Is your real estate transaction failing?

Reader Question: Is our transaction failing? How many days before the scheduled closing, does the buyer’s agent have to present us with the final “letter of commitment?” We want to firm up our plans.

Monty’s Answer: The first place to look for your answer is the contract. Each state has its laws and forms, so there is not a straight answer. Additionally, the document you refer to is rarely, if ever, a total commitment. Most pre-approval, or commitment letters, contain language with a statement in the communication that states the approval is subject to the borrower’s circumstances not changing before the closing. This clause protects the lender from funding a borrower who has changed their financial position.

Additionally, most pre-approved state real estate contracts contain a clause that requires consumers to agree on whether or not time is of the essence concerning dates. Here is the language in the state approved offer-to-purchase in my home state:


“Time is of the Essence” as to (1) earnest money payment(s); (2) binding acceptance; (3) occupancy; (4) date of closing; (5) contingency Deadlines <STRIKE AS APPLICABLE> and all other dates and Deadlines in this Offer except:  If “Time is of the Essence” applies to a date or Deadline, failure to perform by the exact date or Deadline is a breach of contract. If “Time is of the Essence” does not apply to Date or Deadline, Performance within a reasonable time of the date or Deadline is allowed before a breach occurs.”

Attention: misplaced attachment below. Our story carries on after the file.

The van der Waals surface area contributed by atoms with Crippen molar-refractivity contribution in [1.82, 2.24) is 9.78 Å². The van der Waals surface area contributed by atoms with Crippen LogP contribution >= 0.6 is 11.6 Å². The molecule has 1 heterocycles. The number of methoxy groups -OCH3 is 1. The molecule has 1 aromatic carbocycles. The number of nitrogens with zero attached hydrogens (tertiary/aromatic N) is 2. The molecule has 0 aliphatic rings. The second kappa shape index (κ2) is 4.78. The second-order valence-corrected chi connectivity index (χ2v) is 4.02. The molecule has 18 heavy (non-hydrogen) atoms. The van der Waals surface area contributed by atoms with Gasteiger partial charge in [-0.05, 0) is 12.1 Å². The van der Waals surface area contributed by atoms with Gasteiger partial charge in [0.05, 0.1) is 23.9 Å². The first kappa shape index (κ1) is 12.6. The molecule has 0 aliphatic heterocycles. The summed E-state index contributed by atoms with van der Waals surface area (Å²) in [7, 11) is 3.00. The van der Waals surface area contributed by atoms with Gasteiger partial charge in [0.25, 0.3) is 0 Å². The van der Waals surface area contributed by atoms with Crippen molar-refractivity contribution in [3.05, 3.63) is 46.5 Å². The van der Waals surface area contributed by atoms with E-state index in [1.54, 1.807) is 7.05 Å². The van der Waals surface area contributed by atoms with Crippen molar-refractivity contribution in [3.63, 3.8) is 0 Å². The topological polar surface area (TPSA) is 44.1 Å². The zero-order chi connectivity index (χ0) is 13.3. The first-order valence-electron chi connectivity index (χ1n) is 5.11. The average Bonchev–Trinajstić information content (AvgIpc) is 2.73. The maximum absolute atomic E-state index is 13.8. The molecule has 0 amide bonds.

Typically, lenders, attorneys, real estate agents, appraisers, surveyors, and other vendors are not always able to meet deadlines in real estate transactions. Failure to meet deadlines can occur for a variety of reasons. Surges in sales, shortage of appraisers, unrealistic customer expectations, illness, unknown surprises, and more happen in real estate transactions. Experience has demonstrated that the vast majority of contracts are written to nullify time is of the essence. The closing in most any real estate transaction is uncertain until the seller negotiated the proceeds check.


The seller’s dream is an offer that has a substantial earnest money deposit, no contingencies, all cash, and closing in seven days. While this type of transaction occurs occasionally, they are relatively rare. Almost all of us would not buy a home in this fashion even if we could. Every buyer and seller has unique circumstances that must be satisfied to perfect the transaction.

Many of the consumers’ circumstances require time and outside expertise to satisfy.  Some consumers are eliminating obstacles before entering a contract. For example, a seller could have an inspection before they sell, or a buyer could sell the old home first.  Here is a link to an article about the pros and cons of selling first.


There are many reasons the closing file never reaches the table. In no particular order, the most common terminators are financing fails, inspection issues, agent error, and buyer or seller remorse. Deal fatigue is real.